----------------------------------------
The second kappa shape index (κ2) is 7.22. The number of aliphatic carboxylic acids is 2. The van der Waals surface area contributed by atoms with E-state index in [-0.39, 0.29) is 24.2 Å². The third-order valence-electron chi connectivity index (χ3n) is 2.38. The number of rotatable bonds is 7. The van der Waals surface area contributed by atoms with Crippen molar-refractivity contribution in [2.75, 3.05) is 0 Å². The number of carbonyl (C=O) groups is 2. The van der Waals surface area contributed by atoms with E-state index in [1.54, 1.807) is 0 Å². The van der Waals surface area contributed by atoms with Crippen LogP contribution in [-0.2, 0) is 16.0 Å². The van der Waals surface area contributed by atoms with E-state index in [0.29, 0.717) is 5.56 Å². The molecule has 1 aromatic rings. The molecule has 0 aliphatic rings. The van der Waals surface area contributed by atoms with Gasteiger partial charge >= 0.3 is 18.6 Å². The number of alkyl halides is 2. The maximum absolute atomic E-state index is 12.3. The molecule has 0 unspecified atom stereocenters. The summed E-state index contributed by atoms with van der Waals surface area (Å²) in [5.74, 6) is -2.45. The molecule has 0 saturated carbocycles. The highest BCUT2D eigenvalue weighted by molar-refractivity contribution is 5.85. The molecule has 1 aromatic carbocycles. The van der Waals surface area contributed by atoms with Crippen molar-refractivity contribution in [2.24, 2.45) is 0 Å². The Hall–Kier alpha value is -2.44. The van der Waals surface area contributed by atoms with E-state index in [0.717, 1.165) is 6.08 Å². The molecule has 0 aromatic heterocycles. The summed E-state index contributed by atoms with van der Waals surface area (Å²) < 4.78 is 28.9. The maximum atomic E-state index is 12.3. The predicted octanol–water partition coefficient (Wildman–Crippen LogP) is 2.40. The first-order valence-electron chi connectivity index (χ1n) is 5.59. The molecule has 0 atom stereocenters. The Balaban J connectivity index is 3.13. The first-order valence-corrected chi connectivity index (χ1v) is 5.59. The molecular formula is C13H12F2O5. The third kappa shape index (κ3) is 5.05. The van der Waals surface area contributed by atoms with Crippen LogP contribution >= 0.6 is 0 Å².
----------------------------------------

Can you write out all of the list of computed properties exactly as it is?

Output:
The second kappa shape index (κ2) is 7.22. The number of aliphatic carboxylic acids is 2. The van der Waals surface area contributed by atoms with E-state index in [-0.39, 0.29) is 24.2 Å². The third-order valence-electron chi connectivity index (χ3n) is 2.38. The number of rotatable bonds is 7. The van der Waals surface area contributed by atoms with Crippen molar-refractivity contribution in [2.75, 3.05) is 0 Å². The number of carbonyl (C=O) groups is 2. The van der Waals surface area contributed by atoms with E-state index in [1.54, 1.807) is 0 Å². The van der Waals surface area contributed by atoms with Crippen LogP contribution in [-0.2, 0) is 16.0 Å². The van der Waals surface area contributed by atoms with E-state index in [0.29, 0.717) is 5.56 Å². The molecule has 1 aromatic rings. The molecule has 0 aliphatic rings. The van der Waals surface area contributed by atoms with Gasteiger partial charge >= 0.3 is 18.6 Å². The number of alkyl halides is 2. The maximum absolute atomic E-state index is 12.3. The molecule has 0 unspecified atom stereocenters. The summed E-state index contributed by atoms with van der Waals surface area (Å²) in [5.74, 6) is -2.45. The molecule has 0 saturated carbocycles. The highest BCUT2D eigenvalue weighted by molar-refractivity contribution is 5.85. The molecule has 1 aromatic carbocycles. The van der Waals surface area contributed by atoms with Crippen molar-refractivity contribution in [2.24, 2.45) is 0 Å². The Hall–Kier alpha value is -2.44. The van der Waals surface area contributed by atoms with E-state index in [0.717, 1.165) is 6.08 Å². The molecule has 0 aromatic heterocycles. The summed E-state index contributed by atoms with van der Waals surface area (Å²) < 4.78 is 28.9. The maximum atomic E-state index is 12.3. The predicted octanol–water partition coefficient (Wildman–Crippen LogP) is 2.40. The first-order valence-electron chi connectivity index (χ1n) is 5.59. The molecule has 0 atom stereocenters. The Balaban J connectivity index is 3.13. The first-order valence-corrected chi connectivity index (χ1v) is 5.59. The molecular formula is C13H12F2O5. The third kappa shape index (κ3) is 5.05. The van der Waals surface area contributed by atoms with Crippen LogP contribution >= 0.6 is 0 Å².